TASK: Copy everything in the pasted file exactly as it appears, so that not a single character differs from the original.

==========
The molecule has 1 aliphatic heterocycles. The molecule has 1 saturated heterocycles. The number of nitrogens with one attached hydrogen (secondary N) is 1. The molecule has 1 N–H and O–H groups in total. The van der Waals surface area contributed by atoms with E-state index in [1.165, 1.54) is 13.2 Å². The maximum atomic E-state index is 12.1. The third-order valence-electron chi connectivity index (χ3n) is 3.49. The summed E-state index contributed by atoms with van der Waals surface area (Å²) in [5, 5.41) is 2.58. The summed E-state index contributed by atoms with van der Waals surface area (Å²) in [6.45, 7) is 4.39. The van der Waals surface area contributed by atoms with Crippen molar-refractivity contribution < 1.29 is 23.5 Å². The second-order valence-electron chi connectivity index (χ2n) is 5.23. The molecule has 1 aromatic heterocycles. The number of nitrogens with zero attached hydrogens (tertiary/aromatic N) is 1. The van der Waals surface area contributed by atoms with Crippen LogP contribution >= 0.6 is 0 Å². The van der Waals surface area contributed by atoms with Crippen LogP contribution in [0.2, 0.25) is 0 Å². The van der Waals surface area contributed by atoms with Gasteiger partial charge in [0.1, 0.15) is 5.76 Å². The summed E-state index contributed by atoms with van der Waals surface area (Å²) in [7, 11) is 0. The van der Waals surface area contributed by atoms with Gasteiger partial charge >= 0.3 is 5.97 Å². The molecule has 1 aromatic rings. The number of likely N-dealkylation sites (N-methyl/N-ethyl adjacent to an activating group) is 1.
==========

The molecule has 1 aliphatic heterocycles. The molecule has 1 saturated heterocycles. The number of nitrogens with one attached hydrogen (secondary N) is 1. The molecule has 1 N–H and O–H groups in total. The van der Waals surface area contributed by atoms with E-state index in [1.165, 1.54) is 13.2 Å². The maximum atomic E-state index is 12.1. The third-order valence-electron chi connectivity index (χ3n) is 3.49. The summed E-state index contributed by atoms with van der Waals surface area (Å²) in [5, 5.41) is 2.58. The summed E-state index contributed by atoms with van der Waals surface area (Å²) in [6.45, 7) is 4.39. The van der Waals surface area contributed by atoms with Crippen molar-refractivity contribution < 1.29 is 23.5 Å². The second-order valence-electron chi connectivity index (χ2n) is 5.23. The molecule has 1 aromatic heterocycles. The number of nitrogens with zero attached hydrogens (tertiary/aromatic N) is 1. The van der Waals surface area contributed by atoms with Crippen LogP contribution >= 0.6 is 0 Å². The van der Waals surface area contributed by atoms with Crippen LogP contribution in [0.2, 0.25) is 0 Å². The van der Waals surface area contributed by atoms with Gasteiger partial charge in [0.1, 0.15) is 5.76 Å². The summed E-state index contributed by atoms with van der Waals surface area (Å²) in [7, 11) is 0. The van der Waals surface area contributed by atoms with Gasteiger partial charge >= 0.3 is 5.97 Å². The molecule has 1 aromatic rings. The number of likely N-dealkylation sites (N-methyl/N-ethyl adjacent to an activating group) is 1.